Writing Vocabulary: Culture

  1. Borderless world (ˈbɔːrdərləs wɜːrld): A concept where geographical boundaries become less relevant due to technological advancements, resulting in increased connectivity and interaction between countries and cultures.

  2. Globalisation is growing (ˌgloʊbəlaɪˈzeɪʃən ɪz ˈgroʊɪŋ): The increasing interconnection and interdependence of the world’s economies, societies, and cultures.

  3. Demolished barriers (dɪˈmɑːlɪʃt bærɪərz): The removal or reduction of obstacles or hindrances, often in the context of communication, trade, or cultural exchange.

  4. Cultures transcend national boundaries (ˈkʌltʃərz trænˈsɛnd ˈnæʃənəl ˈbaʊndəriz): Cultural elements and influences are not confined to a single country but spread and are shared across borders.

  5. Gesture of respect (ˈdʒɛstʃər ɒv rɪˈspɛkt): An act showing admiration or reverence for someone or something.

  6. Indigenous culture (ɪnˈdɪdʒɪnəs ˈkʌltʃər): The customs, traditions, and values of native or original inhabitants of a region.

  7. Embrace different cultures (ɪmˈbreɪs ˈdɪfərənt ˈkʌltʃərz): To accept, adopt, or appreciate the customs and traditions of various cultures.

  8. Exacerbates discrimination (ɪgˈzæsərbeɪts dɪˌskrɪmɪˈneɪʃən): Intensifies or worsens unfair treatment based on race, age, gender, etc.

  9. Prejudiced against (ˈprɛdʒɪdɪst əˈɡenst): Holding an unfounded or biased opinion or dislike against someone or something, often without adequate knowledge.

  10. Biased towards (ˈbaɪəst tɔːrdz): Showing an unjust favoritism or preference for something or someone.

  11. Idiosyncratic practices (ˌɪdioʊsɪnˈkrætɪk ˈpræktɪsɪz): Unique or distinctive habits, customs, or behaviors specific to an individual or culture.

  12. Cultural diversity (ˈkʌltʃərəl daɪˈvɜːrsɪti): The existence of a variety of cultural groups within a society.

  13. Provides opportunities for a healthy exchange of ideas (prəˈvaɪdz ˌɑːpərˈtuːnɪtiz fɔːr ə ˈhɛlθi ɪksˈtʃeɪndʒ ɒv aɪˈdiːəz): Facilitates constructive and beneficial sharing of thoughts and concepts.

  14. Have tolerance (hæv ˈtɑːlərəns): The ability or willingness to tolerate or accept opinions or behavior you may not agree with.

  15. Broadens our horizon (ˈbroʊdənz aʊər hɪˈraɪzn): Expands our perspectives, understanding, or experiences.

  16. Coexistence of different cultures (koʊˌɪgˈzɪstəns ɒv ˈdɪfərənt ˈkʌltʃərz): Different cultural groups living together in harmony without losing their distinct identities.

  17. Should be dealt with caution and respect (ʃʊd biː delt wɪθ ˈkɔːʃən ænd rɪˈspɛkt): Matters should be approached carefully, considering the feelings and rights of others.

  18. Linked inextricably (lɪŋkt ɪnˈɛkstrɪkəbli): Connected in a way that cannot be separated or disentangled.

  19. Crucial to the understanding of (ˈkruːʃəl tuː ðiː ˌʌndərˈstændɪŋ ɒv): Essential or vital for comprehending a particular topic or concept.

  20. Maintaining social cohesion (meɪnˈteɪnɪŋ ˈsoʊʃəl koʊˈhiːʒən): Preserving the harmony and unity within a society or group.

  21. Creates a harmonious atmosphere (kriˈeɪts ə hɑːrˈmoʊniəs ˈætməsfɪər): Establishes a peaceful and balanced environment.

  22. Tradition has fallen into abeyance (trəˈdɪʃən hæz ˈfɔːlən ɪntoʊ əˈbiːəns): A custom or practice that has become obsolete or is no longer observed.

  23. Extinction of indigenous culture (ɪkˈstɪŋkʃən ɒv ɪnˈdɪdʒɪnəs ˈkʌltʃər): The complete disappearance or eradication of the customs and traditions of native populations.

  24. Minority groups (maɪˈnɒrɪti gruːps): Groups that are smaller in number in comparison to the majority of the population, often distinguished by race, religion, or ethnicity.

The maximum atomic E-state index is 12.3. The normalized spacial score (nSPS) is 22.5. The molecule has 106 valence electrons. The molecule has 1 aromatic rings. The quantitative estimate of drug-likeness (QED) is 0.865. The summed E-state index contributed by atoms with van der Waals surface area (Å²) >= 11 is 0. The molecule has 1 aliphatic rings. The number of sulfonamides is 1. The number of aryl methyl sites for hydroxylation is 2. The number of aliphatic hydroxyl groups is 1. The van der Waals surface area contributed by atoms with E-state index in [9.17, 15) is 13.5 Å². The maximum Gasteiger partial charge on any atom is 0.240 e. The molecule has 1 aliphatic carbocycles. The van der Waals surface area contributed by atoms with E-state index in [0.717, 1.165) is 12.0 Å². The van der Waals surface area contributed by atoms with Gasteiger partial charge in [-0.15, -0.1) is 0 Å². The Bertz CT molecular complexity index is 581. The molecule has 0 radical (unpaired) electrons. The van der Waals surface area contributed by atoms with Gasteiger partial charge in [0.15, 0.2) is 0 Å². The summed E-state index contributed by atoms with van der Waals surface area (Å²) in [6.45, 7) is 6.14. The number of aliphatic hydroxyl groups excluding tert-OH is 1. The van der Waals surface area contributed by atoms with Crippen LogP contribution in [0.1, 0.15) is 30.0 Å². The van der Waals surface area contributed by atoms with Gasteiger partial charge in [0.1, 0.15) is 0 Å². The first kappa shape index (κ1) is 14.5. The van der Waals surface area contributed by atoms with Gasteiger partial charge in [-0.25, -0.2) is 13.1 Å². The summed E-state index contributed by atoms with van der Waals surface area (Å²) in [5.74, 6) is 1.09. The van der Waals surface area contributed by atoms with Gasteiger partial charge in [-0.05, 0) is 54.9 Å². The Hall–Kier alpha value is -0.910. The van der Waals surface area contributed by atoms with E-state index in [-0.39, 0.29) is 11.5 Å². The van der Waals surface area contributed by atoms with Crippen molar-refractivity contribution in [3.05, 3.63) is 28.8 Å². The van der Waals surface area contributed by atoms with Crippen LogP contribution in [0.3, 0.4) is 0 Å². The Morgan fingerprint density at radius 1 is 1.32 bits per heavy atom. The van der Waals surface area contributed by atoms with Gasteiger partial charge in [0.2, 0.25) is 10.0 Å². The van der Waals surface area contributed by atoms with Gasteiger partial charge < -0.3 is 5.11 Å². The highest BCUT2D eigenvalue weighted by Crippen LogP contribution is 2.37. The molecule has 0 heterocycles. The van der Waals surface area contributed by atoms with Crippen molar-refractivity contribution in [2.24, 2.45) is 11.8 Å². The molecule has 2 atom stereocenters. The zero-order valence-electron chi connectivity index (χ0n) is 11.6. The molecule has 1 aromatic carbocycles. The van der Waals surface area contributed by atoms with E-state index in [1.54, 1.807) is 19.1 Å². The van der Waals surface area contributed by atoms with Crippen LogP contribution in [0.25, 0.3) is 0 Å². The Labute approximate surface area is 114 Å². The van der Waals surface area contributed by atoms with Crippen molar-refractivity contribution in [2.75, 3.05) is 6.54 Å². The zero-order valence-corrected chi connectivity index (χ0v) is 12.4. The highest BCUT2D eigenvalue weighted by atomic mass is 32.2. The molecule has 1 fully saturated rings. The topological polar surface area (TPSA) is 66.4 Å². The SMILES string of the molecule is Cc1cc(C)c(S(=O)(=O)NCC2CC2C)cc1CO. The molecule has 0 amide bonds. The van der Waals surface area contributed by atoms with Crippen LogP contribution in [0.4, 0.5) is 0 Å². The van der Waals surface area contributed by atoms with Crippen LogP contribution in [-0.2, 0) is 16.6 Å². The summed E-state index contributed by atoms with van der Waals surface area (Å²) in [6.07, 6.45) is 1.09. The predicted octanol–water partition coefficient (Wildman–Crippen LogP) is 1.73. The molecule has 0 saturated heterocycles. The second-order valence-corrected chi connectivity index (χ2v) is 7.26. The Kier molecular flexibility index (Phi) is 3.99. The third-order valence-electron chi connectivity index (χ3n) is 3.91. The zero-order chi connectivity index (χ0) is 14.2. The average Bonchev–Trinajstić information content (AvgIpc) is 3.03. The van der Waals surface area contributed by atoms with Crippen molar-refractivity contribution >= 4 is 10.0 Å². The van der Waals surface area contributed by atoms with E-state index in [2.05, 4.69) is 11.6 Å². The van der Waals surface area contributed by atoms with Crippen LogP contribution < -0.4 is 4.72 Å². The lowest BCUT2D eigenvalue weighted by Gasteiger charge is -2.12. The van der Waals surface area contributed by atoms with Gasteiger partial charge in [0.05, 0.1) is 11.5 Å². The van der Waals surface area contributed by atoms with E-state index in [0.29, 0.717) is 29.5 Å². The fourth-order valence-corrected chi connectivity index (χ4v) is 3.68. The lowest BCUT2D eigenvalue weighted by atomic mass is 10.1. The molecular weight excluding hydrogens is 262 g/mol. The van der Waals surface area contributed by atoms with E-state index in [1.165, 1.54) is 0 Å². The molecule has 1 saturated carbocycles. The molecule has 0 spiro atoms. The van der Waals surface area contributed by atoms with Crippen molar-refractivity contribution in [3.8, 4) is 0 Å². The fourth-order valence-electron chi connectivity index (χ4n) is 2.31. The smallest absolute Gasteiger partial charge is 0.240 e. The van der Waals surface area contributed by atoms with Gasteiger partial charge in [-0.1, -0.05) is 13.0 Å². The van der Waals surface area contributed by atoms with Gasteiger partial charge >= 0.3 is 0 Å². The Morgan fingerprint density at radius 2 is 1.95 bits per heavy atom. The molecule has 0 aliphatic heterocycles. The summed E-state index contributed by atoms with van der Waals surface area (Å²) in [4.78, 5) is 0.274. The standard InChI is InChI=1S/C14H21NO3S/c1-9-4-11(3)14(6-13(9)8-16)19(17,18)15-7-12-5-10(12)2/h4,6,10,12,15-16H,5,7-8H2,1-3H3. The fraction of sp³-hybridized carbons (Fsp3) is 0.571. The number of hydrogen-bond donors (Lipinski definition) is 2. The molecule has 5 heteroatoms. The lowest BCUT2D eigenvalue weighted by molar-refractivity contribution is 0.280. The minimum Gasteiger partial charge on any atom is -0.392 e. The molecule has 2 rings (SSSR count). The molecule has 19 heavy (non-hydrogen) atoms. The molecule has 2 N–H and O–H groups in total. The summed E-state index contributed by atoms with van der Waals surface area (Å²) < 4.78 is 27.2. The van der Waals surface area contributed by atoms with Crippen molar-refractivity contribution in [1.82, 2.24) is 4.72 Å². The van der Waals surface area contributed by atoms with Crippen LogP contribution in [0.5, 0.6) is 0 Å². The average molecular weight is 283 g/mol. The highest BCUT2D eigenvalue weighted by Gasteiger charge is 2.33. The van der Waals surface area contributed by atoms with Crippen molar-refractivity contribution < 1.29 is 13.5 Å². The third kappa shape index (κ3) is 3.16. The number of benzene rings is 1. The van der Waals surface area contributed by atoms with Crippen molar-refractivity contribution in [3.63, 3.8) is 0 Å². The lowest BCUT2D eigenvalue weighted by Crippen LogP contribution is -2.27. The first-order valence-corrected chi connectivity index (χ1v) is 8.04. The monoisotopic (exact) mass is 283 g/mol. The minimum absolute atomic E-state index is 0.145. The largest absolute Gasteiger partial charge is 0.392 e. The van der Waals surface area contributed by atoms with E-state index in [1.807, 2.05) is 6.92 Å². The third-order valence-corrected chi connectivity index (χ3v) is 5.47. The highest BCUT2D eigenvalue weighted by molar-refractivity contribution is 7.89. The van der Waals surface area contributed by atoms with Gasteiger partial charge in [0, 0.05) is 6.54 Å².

25. Sound model (saʊnd ˈmɑːdl): A well-structured, effective, or reliable framework or example.

An example essay

The Impact of Globalisation on Cultural Dynamics

In the contemporary era, the concept of a borderless world is becoming increasingly tangible. With technological advancements and interconnectivity at its zenith, globalisation is growing at an unprecedented rate. This surge has demolished barriers that once hindered communication, trade, and cultural exchanges. As a result, cultures transcend national boundaries, intertwining and enriching one another in the process.

This blending of traditions and values can be seen as a gesture of respect towards the richness of our global tapestry. It allows us to delve deeper into indigenous cultures, understanding their idiosyncratic practices and appreciating their unique contributions. As nations embrace different cultures, they’re not only fostering economic ties but also promoting cultural diversity. This diversity, in turn, provides opportunities for a healthy exchange of ideas, broadening our horizon and enabling us to see the world through a myriad of lenses.

However, the journey of globalisation is not devoid of challenges. While it promises unity, it sometimes exacerbates discrimination, leading to certain groups feeling prejudiced against or biased towards others. This is where the importance of having tolerance comes into play. Tolerance ensures the coexistence of different cultures, allowing them to flourish while maintaining social cohesion.

Yet, with global influences permeating every corner, some fear that traditions have fallen into abeyance, leading to the potential extinction of indigenous cultures, especially among minority groups. However, these concerns should be dealt with caution and respect. Every culture, no matter how distinct, is linked inextricably to the larger human narrative, making them crucial to the understanding of global dynamics.

In conclusion, while the landscape of globalisation is ever-evolving, it offers a sound model for nations to collaborate and coexist. By celebrating our differences and creating a harmonious atmosphere, we ensure that the essence of individual cultural identities remains unshaken amidst the global tide.